This is the first time that I had a Helicon on the bench. It’s a Helicon Digital jump hour with a Förster 201 movement under the hood. These funky jump hour watches are typical of the 1970s.
Helicon Digital jump hour watch as it arrived
The case is in a bad condition. The base metal is visible underneath the chrome as you can see. The only solution would be to get it re-chromed. The crystal was scratched and needed to be polished.
The watch was running slow and it had an amplitude of <200 so it needed a service.
This time a nice Moeris watch. Moeris is a respectable Swiss brand from around the turn of the 19th century. Tissot bought and absorbed them around 1970. The movement is an in-house Moeris 10 1/2 D. A hand winding movement with 17 jewels. This particular one has an Incabloc anti-shock system. I’d date this watch to be from the 50s.
The watch didn’t run at all. Most of the times that’s a bad omen. It shows that there likely is some serious damage somewhere in the gear train or the escapement. The most common causes are tangled hairsprings and broken balance staffs. Anyway… on with disassembling.
This time a Pierce Vitaflex on the bench. A service wasn’t immediately necessary but the amplitude was a bit on the low side and the movement appeared to be dirty. A service never hurts so I decided to go ahead with it. The most obvious thing is, of course, the fact that the hands had no lume left at all. They needed to be filled anew.
I’ve seen some Pierce watches with ETA movements but this one has an in-house movement, the Pierce 105. It’s a hand winder with 17 jewels and this particular one has an Incabloc shock protection. I’d date this Pierce Vitaflex to be from the late 1950s.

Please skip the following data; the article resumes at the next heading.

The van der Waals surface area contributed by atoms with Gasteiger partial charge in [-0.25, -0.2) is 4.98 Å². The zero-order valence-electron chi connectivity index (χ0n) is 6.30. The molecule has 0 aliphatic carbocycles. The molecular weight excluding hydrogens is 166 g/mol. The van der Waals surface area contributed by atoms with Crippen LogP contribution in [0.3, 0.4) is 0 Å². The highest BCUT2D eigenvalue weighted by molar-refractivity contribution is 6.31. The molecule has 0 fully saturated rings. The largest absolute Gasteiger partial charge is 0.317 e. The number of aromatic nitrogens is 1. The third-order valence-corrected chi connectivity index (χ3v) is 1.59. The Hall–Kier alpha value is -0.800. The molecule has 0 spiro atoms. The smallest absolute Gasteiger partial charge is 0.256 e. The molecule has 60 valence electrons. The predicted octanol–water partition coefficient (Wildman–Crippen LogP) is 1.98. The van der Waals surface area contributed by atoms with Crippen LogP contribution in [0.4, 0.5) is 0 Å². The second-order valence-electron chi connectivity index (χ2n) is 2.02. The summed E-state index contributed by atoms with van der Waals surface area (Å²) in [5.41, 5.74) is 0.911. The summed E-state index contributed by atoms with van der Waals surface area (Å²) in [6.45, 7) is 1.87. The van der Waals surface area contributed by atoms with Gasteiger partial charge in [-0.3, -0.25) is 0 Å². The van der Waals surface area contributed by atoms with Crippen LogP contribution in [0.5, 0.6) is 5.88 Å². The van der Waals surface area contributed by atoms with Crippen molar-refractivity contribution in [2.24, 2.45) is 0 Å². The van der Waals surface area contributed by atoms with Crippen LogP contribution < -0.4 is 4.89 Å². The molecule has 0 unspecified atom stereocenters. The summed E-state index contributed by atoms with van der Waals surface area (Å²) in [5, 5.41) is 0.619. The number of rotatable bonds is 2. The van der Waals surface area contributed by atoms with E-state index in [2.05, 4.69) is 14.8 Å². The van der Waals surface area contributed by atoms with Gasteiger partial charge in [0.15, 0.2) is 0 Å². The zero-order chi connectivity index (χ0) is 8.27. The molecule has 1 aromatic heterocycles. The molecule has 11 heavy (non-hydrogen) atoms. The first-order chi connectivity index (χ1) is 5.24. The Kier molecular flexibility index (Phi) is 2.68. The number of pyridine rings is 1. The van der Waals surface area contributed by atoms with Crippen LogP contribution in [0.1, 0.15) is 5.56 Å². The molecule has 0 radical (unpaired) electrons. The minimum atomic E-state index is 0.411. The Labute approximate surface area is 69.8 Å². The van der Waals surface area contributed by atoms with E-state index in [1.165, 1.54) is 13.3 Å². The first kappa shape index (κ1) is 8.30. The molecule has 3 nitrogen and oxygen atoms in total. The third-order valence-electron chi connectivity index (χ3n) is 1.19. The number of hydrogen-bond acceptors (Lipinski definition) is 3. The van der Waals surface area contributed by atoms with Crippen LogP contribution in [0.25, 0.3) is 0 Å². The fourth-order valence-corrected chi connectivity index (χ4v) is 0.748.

It’s time for another Pontiac on WahaWatches. This time it’s a Pontiac Palmares. This is a gold plated model and the diameter is 34.5 mm without the crown. The watch didn’t keep time and the crystal needed to be replaced.
The movement is a Peseux 320. A hand winding movement with 17 jewels. This particular one has a fixed stud holder so I’d date this watch to be from the late 1950s.
This time a Tissot Antimagnetique on the bench. It’s rather large for a vintage, 35.5 mm without the crown. It did run but it didn’t keep time and the amplitude was very low. It needed a new crystal as well and the hands were in a sorry state.
The minute hand had lost some lume in the tip and the hour hand had lost almost all the lume. Normally, I like to stay away from the dial and the hands. In this case, though, the hands had lost too much lume in my opinion and I preferred to re-lume them. The owner agreed with me.
The movement is a Tissot 27-1T. The serial number is 2640999 which places it in 1952. If you like to know how to date your watch too, click here.